At first, Traci had no idea what she was doing. She had no background in fashion, apparel, textiles or manufacturing at all, but took a giant leap of faith to try to fill a niche within the marketplace and do something better for kids and the environment. With the drive, passion and desire to create something better, Traci’s first step was to build a business plan from scratch.
With just a high school diploma, she went out and learned everything she could about the industry. She attended trade shows and conferences – whatever was available to learn the apparel side of the business. Eventually, she headed to Los Angeles to learn about textiles, fabrics and design and educated herself locally about all the manufacturing at that time. Traci was able to really immerse herself in the world and learned everything on her own. She found manufacturers, sought out pattern makers and learned the whole design process so she was able to design the product. She also found mentorship in various places such as The Forum for Women Entrepreneurs.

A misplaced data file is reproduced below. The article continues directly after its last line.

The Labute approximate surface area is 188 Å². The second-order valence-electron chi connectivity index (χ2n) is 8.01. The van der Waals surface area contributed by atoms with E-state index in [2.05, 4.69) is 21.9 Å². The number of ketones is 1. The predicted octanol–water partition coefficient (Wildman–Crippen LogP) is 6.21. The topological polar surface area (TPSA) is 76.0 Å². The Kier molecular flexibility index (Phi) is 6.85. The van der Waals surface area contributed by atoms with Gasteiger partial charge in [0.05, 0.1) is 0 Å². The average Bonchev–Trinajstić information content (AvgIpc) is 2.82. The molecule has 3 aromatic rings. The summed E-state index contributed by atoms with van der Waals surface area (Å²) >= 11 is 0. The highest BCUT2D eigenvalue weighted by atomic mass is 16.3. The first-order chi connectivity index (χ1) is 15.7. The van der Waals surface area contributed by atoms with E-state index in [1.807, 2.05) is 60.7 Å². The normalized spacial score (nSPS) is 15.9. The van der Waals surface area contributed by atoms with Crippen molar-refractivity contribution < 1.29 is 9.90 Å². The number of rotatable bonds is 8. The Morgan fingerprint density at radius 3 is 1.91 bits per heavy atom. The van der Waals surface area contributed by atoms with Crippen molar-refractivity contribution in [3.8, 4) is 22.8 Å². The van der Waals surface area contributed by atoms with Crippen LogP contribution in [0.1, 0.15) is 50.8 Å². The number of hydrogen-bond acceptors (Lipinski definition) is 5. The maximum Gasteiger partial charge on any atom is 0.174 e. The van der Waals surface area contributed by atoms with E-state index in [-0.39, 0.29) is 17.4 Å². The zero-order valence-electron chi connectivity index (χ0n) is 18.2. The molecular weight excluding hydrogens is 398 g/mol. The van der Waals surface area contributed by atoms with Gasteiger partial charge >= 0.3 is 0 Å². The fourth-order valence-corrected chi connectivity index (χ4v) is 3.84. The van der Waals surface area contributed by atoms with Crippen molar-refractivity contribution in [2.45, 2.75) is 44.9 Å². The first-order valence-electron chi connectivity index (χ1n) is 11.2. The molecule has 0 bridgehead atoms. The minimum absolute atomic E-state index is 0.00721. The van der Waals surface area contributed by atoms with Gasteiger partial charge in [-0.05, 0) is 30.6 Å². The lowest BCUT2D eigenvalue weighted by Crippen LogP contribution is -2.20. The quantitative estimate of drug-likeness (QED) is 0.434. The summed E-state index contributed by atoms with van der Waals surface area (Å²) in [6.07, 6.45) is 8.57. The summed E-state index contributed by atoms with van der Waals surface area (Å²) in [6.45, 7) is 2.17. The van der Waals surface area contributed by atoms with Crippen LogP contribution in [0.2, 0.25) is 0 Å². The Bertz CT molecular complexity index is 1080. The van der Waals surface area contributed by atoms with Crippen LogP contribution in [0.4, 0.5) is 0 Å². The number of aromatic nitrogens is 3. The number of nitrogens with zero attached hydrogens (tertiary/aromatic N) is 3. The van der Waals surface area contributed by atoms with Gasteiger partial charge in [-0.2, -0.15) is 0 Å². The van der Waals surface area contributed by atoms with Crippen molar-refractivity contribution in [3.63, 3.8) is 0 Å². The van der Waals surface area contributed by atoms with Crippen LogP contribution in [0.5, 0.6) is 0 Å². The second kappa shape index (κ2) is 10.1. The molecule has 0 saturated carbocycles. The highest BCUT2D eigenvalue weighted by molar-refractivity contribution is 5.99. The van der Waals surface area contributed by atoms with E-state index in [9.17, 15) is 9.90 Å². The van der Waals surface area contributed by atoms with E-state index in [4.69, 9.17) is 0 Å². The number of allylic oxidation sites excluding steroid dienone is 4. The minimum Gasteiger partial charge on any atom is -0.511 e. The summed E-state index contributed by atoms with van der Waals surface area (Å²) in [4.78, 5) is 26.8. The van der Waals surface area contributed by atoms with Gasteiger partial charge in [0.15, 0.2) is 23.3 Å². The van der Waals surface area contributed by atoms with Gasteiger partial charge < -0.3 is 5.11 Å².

The financial pivot: how she funded Peekaboo Beans
Traci had been working for over 10 years with investment bankers and entrepreneurs helping them build their businesses from an operational standpoint. After witnessing how passionate, driven and hardworking she was, and knowing her story, she presented her business idea to them. They were so happy to help Traci find the capital to fund Peekaboo Beans. Then, she incorporated the company and gained seed partners who put in a percentage of capital while she ran the business. Between 2005 and 2006, she launched her very first collection containing 12 different garments and manufacturing about 3000 pieces available for sale in six sizes.